Nonetheless, Microsoft is used to disappointingly slow starts for its long games lately. Look at Bing vs. Google or Windows Phone vs. iPhone/Android. If those two are any guide, expect Microsoft to do what it's been doing -- keep diligently plugging away. The company took the time (probably too much) to set a coherent mobile strategy behind the current product mix, and it has little choice now but to press on.
Next up, the Surface Pro. Panos Panay, the general manager for Microsoft Surface, Tweeted this week, "On my way to the factory to check out #Surface Pro coming off the line...arriving in the coming weeks." In his report, meanwhile, Thill wrote, "Surface Pro is the more promising" model.
Be that as it may, given Microsoft's recent track record, expect a slow start for Surface Pro.
Posted by Scott Bekker on January 16, 2013 at 12:54 PM9 comments
Kaseya began shipping a major update of its core management framework this week for managed service providers and corporate IT departments.
The Kaseya 6.3 Framework and several new and updated modules make hundreds of improvements across the IT automation platform. Some of the most noteworthy enhancements are:
- Version parity. Kaseya now boasts parity between the on-premise version and the Software-as-a-Service version.
- Improved discovery. A new Kaseya Discovery module is designed to cut the time needed to bring a new network under Kaseya's management. A consolidated network discovery process uses multiple scanning methods, including ping, NMAP and domain scans, to quickly collect data on available devices.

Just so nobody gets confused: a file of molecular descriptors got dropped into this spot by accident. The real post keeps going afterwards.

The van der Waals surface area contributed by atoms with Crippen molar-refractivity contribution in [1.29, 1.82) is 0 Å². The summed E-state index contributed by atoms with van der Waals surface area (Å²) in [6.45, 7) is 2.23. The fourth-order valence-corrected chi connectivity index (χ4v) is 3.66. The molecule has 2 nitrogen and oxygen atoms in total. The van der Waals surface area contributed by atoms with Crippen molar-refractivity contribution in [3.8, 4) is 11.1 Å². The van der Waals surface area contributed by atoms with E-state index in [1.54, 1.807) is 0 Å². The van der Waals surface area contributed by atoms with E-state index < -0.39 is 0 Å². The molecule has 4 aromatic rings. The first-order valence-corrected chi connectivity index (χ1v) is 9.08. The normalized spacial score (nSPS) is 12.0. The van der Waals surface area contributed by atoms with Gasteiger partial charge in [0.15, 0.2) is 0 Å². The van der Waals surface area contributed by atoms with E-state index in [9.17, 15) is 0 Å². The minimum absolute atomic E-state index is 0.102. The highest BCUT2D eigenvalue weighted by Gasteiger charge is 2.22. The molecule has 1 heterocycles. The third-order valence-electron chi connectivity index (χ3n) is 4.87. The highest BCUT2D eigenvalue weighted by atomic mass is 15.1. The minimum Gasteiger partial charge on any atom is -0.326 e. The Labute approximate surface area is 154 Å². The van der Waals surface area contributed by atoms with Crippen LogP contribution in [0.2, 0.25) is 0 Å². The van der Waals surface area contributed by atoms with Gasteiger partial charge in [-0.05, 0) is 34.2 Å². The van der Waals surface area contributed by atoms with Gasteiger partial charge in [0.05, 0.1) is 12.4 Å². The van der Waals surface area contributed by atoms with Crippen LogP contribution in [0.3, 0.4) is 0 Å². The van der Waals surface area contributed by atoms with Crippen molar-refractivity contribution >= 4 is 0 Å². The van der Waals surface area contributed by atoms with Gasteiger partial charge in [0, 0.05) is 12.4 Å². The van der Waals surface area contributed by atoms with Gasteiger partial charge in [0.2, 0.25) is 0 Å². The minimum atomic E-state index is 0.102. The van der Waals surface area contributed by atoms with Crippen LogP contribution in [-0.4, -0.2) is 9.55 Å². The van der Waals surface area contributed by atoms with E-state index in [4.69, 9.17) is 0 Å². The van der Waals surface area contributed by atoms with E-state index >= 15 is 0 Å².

- Endpoint OS support. The Framework adds support for Windows 8, Windows Server 2012, Apple OS X Mountain Lion and Apple iOS 6.
- Best practices. Kaseya built in hundreds of pre-defined views, maintenance routines and policies to help users get the most out of the toolset based on previous users' and Kaseya's experience.
- Scalability increase. Each server can now manage up to 25,000 devices.
- Automated policy management and more customizable reporting.
More information on the release is available here.
Posted by Scott Bekker on January 16, 2013 at 10:27 AM0 comments
As he embarks on his post-Microsoft career, the executive force behind Windows 8 and the Microsoft Surface took 15 hours to cruise the Consumer Electronics Show floor in Vegas.
Upon his return from CES this week, Steven Sinofsky wrote up his observations in a massive blog post called "Learning by Sharing: Snark-free CES observations." The whole thing is worth reading for observations on mobile computing, design trends, product quality and other topics from an ultimate tech industry mover and shaker.